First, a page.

In the mean time I will continue to oogle pigeon toed Japanese women in short skirts, devour as much raw seafood as is humanly possible, and defy convention by drinking coffee while I walk. Cause that’s just how I roll.
Umbrella’s bloom like mushrooms in the steady rain. We move in a bubble of silence through patter of raindrops, and hiss of car tires. After two blocks I have surrendered all sense of direction. The clouds pressing in on all sides make it seem like we are lost in the sky. In the grayness there is only forward and back, and the countless faces of others passing in the street.
The skeletons of trees stretch their limbs in vain, looking for sunlight in this crowded street. We ride the train for hours, and never seem to get anywhere. Just Lego block buildings, and asphalt in this rectilinear landscape. This city is never ending. There could be no better place for anonymity than in a city of 36 million people. Walking past a shop window I see the rain splattered reflection of my umbrella, and overcoat, before I disappear into the crowd.
It’s been another long day of trains, and taxis, and walks down wet streets, punctuated by short meetings of polite silence. I wonder what good these visits ever do. I am not a participant, but a token, to be brought forward on occasion, like a rook on a chessboard. Neither pawn, nor queen, I have little effect on the outcome of the game. So the day passes, lost in clouds of thought, all memory hidden behind curtains of rain. How many years has it been since I first came to this island? How many more before it becomes nothing more than a photograph in an old book? The names fading, like the faces, until even my memories are lost in the mist.
Nothing here seems certain but the sound of the rain.
I’ve decided that the absolute best way of catching up on sleep is a trip to the Pacific time zone. Nothing is more restful than collapsing into bed at 9pm, and sleeping for a full 10 hours, then still having 2 hours to get dressed and eat breakfast before going to work. No wonder folks out here seem so laid back. I always thought it was the dope, but here is was just a good nights sleep.
The drawback in this plan was rolling out of bed at 4:30am yesterday to catch my flight to L.A. Jeebus, that hurt. Throw in the 4 hours on a plane, and I still walked out into the LA gloom at 10:00 am with a whole day of work ahead of me. We had some meetings with a customer down along the coast in Dana Point. It’s funny, but in all my years of trips to So. Cal., this was the first time I actually went to Orange County. Well, technically I’ve been to Anaheim, but that’s not really Orange County, just an extension of the Greater L.A. Sprawl.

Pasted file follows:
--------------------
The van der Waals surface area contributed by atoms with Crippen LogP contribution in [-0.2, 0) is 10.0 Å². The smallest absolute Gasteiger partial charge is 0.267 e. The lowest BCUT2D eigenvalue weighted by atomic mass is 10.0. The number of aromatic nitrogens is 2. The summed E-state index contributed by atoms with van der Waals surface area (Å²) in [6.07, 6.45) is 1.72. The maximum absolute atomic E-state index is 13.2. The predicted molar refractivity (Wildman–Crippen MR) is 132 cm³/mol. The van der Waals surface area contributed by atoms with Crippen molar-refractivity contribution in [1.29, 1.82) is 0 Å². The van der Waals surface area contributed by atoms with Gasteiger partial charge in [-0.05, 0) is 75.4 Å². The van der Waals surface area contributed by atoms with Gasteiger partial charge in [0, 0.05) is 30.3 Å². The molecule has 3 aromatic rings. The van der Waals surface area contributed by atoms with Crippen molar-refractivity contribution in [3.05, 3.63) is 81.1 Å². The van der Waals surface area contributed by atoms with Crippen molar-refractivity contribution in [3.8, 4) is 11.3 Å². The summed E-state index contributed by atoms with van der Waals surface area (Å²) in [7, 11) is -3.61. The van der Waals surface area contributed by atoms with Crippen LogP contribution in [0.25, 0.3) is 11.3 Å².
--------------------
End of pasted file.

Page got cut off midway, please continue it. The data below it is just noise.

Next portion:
Southern California is not one of my favorite places to visit. In fact, only Vegas, Houston, and Orlando rank lower on my list of “Least Favorite U.S. Cities”. Still, I have to give credit to where credit is due, and the coast down there was absolutely beautiful. Without going into details and giving away what it is that I do for a living (not much) I will say that our customer was unique for us, in that it was a Surf Board maker. So we spent the afternoon hanging out in a surf shop. I’m not sure I could have looked more out of place had we gone to a gay biker bar.
Our customer had offered to take us paddle boarding, but we had the misfortune of arriving on the one day each year that it rains in sunny California. So we passed on the offer, which is just as well. The ocean kind of freaks me out. But even in the cold and the rain it was lovely to sit and watch the waves rolling in. Is there any sound more peaceful than the surf?
After fighting our way back to the L.A. mega-plex, through the panicked So. Cal. rush hour, (OMG! What is this strange substance falling from the sky? I better slow down!) we had dinner at a restaurant in Newport Beach looking out at yacht’s that cost more than I will earn in the next decade. As long as I live, I will never understand where all the in places like this money comes from. What the hell do these people DO that they can afford that sort of lifestyle?
Sadly, my coastal experiences are behind me now, and the next day will be spent at the Anaheim Convention Center, wandering around under gray florescent lights while the sun finally returns to the sky. Then it’s back to Minnesota where we still have a full 3 months before we see a temperature above 70 degrees. Sigh…